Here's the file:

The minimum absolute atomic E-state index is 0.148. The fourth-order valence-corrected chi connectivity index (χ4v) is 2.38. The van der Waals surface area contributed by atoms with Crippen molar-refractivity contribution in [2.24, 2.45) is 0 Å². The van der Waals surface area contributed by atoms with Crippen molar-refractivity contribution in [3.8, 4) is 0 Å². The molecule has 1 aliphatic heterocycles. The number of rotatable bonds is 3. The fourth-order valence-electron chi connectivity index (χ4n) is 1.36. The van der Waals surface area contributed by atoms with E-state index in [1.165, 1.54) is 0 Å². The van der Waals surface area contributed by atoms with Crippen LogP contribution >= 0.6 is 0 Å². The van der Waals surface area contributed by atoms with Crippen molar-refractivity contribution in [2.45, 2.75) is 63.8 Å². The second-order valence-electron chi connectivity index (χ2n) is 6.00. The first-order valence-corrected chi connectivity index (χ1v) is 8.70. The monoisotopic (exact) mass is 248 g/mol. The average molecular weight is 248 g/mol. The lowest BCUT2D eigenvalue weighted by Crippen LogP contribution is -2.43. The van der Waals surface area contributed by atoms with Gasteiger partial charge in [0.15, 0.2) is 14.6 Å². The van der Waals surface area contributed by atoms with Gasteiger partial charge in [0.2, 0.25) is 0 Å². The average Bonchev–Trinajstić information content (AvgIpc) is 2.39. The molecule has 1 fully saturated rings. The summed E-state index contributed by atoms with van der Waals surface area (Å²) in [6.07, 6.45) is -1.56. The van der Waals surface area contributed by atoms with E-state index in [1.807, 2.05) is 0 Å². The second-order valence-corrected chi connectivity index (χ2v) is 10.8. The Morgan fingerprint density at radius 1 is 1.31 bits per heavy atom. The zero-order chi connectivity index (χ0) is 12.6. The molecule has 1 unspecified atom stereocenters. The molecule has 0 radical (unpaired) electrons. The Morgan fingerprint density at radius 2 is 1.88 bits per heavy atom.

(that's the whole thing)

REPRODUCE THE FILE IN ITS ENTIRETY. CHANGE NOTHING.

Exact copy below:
The minimum absolute atomic E-state index is 0.148. The fourth-order valence-corrected chi connectivity index (χ4v) is 2.38. The van der Waals surface area contributed by atoms with Crippen molar-refractivity contribution in [2.24, 2.45) is 0 Å². The van der Waals surface area contributed by atoms with Crippen molar-refractivity contribution in [3.8, 4) is 0 Å². The molecule has 1 aliphatic heterocycles. The number of rotatable bonds is 3. The fourth-order valence-electron chi connectivity index (χ4n) is 1.36. The van der Waals surface area contributed by atoms with E-state index in [1.165, 1.54) is 0 Å². The van der Waals surface area contributed by atoms with Crippen LogP contribution >= 0.6 is 0 Å². The van der Waals surface area contributed by atoms with Crippen molar-refractivity contribution in [2.45, 2.75) is 63.8 Å². The second-order valence-electron chi connectivity index (χ2n) is 6.00. The first-order valence-corrected chi connectivity index (χ1v) is 8.70. The monoisotopic (exact) mass is 248 g/mol. The average molecular weight is 248 g/mol. The lowest BCUT2D eigenvalue weighted by Crippen LogP contribution is -2.43. The van der Waals surface area contributed by atoms with Gasteiger partial charge in [0.15, 0.2) is 14.6 Å². The van der Waals surface area contributed by atoms with Gasteiger partial charge in [0.2, 0.25) is 0 Å². The average Bonchev–Trinajstić information content (AvgIpc) is 2.39. The molecule has 1 fully saturated rings. The summed E-state index contributed by atoms with van der Waals surface area (Å²) in [6.07, 6.45) is -1.56. The van der Waals surface area contributed by atoms with E-state index in [1.807, 2.05) is 0 Å². The second-order valence-corrected chi connectivity index (χ2v) is 10.8. The Morgan fingerprint density at radius 1 is 1.31 bits per heavy atom. The zero-order chi connectivity index (χ0) is 12.6. The molecule has 1 unspecified atom stereocenters. The molecule has 0 radical (unpaired) electrons. The Morgan fingerprint density at radius 2 is 1.88 bits per heavy atom.